The issue that is not easy to fix, and yet quite frequent, is when the model development data model does not resemble the operational one. Your Data Warehouse very likely flattened the object model, and pre-computed some aggregations that make the mapping very hard to restore.
It is clearly not an impossible project as many organizations do that today. It comes with a significant overhead though that forces modelers to involve IT resources to extract the right data for the model to be operationalized. It is a heavy process that is well justified for heavy-duty models that were developed over a period of time, with a significant ROI.
This is a show-stopper though for other initiatives which do not have the same ROI, or would require too frequent model refresh to be viable. Here, I refer to “real” model refresh that involves a model reengineering, not just a re-weighting of the same variables.
For those initiatives where time is of the essence, the challenge will be to bring closer those two worlds, the modelers and the business rules experts, in order to streamline the development AND deployment of analytics beyond the model formula. The great opportunity I see is the potential for a better and coordinated tuning of the cut-off rules in the context of the model refinement. In other words: the opportunity to refine the strategy as a whole. Very ambitious? I don’t think so.
About Carole Ann Matignon
Carole-Ann Matignon – Co-Founder, President & Chief Executive Officer
She is a renowned guru in the Decision Management space. She created the vision for Decision Management that is widely adopted now in the industry. Her claim to fame is managing the strategy and direction of Blaze Advisor, the leading BRMS product, while she also managed all the Decision Management tools at FICO (business rules, predictive analytics and optimization). She has a vision for Decision Management both as a technology and a discipline that can revolutionize the way corporations do business, and will never get tired of painting that vision for her audience. She speaks often at Industry conferences and has conducted university classes in France and Washington DC.
She started her career building advanced systems using all kinds of technologies — expert systems, rules, optimization, dashboarding and cubes, web search, and beta version of database replication. At Cleversys (acquired by Kurt Salmon & Associates), she also conducted strategic consulting gigs around change management.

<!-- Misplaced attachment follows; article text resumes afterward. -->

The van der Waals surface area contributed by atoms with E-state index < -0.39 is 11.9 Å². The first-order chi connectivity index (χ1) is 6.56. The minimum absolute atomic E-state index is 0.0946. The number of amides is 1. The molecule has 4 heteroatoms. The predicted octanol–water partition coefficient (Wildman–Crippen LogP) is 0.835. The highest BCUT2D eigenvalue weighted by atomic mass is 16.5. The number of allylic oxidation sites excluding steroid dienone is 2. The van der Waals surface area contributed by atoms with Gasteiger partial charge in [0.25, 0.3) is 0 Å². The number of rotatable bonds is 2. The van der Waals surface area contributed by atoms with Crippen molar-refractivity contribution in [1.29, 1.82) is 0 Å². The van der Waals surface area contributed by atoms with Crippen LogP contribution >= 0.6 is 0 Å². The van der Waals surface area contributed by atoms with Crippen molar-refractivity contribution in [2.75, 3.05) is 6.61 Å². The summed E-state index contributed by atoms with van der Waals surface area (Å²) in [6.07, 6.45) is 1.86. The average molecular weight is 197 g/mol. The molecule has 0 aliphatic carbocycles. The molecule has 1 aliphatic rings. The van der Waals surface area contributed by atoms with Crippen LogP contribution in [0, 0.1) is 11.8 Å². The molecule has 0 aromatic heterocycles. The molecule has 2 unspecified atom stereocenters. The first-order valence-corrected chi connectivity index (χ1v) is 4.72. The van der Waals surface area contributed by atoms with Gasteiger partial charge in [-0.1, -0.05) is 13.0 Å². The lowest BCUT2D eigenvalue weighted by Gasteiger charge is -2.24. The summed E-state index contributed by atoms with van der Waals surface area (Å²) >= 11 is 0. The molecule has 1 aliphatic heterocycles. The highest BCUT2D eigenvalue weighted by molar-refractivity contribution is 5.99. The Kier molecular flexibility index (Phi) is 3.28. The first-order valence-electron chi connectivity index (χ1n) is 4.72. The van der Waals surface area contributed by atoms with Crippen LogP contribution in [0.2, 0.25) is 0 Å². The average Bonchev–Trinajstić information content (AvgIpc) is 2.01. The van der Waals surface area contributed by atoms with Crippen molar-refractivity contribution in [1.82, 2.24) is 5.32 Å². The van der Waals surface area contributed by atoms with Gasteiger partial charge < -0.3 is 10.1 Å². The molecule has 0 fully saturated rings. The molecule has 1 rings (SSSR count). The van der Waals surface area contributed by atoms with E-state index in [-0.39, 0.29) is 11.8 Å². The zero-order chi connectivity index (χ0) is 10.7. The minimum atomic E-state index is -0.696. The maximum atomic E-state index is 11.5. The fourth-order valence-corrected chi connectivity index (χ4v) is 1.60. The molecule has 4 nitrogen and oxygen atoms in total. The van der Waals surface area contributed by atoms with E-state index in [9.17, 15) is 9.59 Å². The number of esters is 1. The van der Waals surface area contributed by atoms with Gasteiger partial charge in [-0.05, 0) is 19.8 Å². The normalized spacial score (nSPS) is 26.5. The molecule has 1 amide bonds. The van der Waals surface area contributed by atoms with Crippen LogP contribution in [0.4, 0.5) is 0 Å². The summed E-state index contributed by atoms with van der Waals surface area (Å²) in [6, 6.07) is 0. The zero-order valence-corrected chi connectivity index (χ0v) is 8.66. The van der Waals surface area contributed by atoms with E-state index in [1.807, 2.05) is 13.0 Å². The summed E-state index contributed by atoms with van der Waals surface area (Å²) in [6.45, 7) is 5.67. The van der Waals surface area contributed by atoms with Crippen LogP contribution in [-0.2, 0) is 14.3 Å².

While playing with advanced software components, she found a passion for technology and joined ILOG (acquired by IBM). She developed a growing interest in Optimization as well as Business Rules. At ILOG, she coined the term BRMS while brainstorming with her Sales counterpart. She led the Presales organization for Telecom in the Americas up until 2000 when she joined Blaze Software (acquired by Brokat Technologies, HNC Software and finally FICO).
Her 360-degree experience allowed her to gain appreciation for all aspects of a software company, giving her a unique perspective on the business. Her technical background kept her very much in touch with technology as she advanced.
Here is a new-old system in open source for
for building and scoring statistical models designed to work with data sets that are too large to fit into memory.
Augustus is an open source software toolkit for building and scoring statistical models. It is written in Python and its
most distinctive features are:
• Ability to be used on sets of big data; these are data sets that exceed either memory capacity or disk capacity, so
that existing solutions like R or SAS cannot be used. Augustus is also perfectly capable of handling problems
that can fit on one computer.
• PMML compliance and the ability to both:
– produce models with PMML-compliant formats (saved with extension .pmml).
– consume models from files with the PMML format.
Augustus has been tested and deployed on serveral operating systems. It is intended for developers who work in the